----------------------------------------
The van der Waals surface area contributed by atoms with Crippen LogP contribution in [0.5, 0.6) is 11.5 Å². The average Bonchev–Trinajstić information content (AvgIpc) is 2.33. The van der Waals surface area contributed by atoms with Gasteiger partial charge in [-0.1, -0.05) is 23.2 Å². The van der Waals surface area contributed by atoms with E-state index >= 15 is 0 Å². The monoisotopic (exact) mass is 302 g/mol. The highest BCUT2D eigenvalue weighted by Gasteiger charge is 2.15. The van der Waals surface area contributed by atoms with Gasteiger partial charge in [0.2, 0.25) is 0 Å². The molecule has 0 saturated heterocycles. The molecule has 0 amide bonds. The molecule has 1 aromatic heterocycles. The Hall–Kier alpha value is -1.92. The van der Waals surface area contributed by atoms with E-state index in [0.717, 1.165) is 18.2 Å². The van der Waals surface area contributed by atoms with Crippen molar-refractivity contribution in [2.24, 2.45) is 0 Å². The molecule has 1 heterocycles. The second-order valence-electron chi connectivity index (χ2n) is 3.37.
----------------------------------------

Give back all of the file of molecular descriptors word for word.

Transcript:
The van der Waals surface area contributed by atoms with Crippen LogP contribution in [0.5, 0.6) is 11.5 Å². The average Bonchev–Trinajstić information content (AvgIpc) is 2.33. The van der Waals surface area contributed by atoms with Gasteiger partial charge in [-0.1, -0.05) is 23.2 Å². The van der Waals surface area contributed by atoms with E-state index >= 15 is 0 Å². The monoisotopic (exact) mass is 302 g/mol. The highest BCUT2D eigenvalue weighted by Gasteiger charge is 2.15. The van der Waals surface area contributed by atoms with Gasteiger partial charge in [0.2, 0.25) is 0 Å². The molecule has 0 saturated heterocycles. The molecule has 0 amide bonds. The molecule has 1 aromatic heterocycles. The Hall–Kier alpha value is -1.92. The van der Waals surface area contributed by atoms with E-state index in [0.717, 1.165) is 18.2 Å². The van der Waals surface area contributed by atoms with Crippen molar-refractivity contribution in [2.24, 2.45) is 0 Å². The molecule has 1 heterocycles. The second-order valence-electron chi connectivity index (χ2n) is 3.37.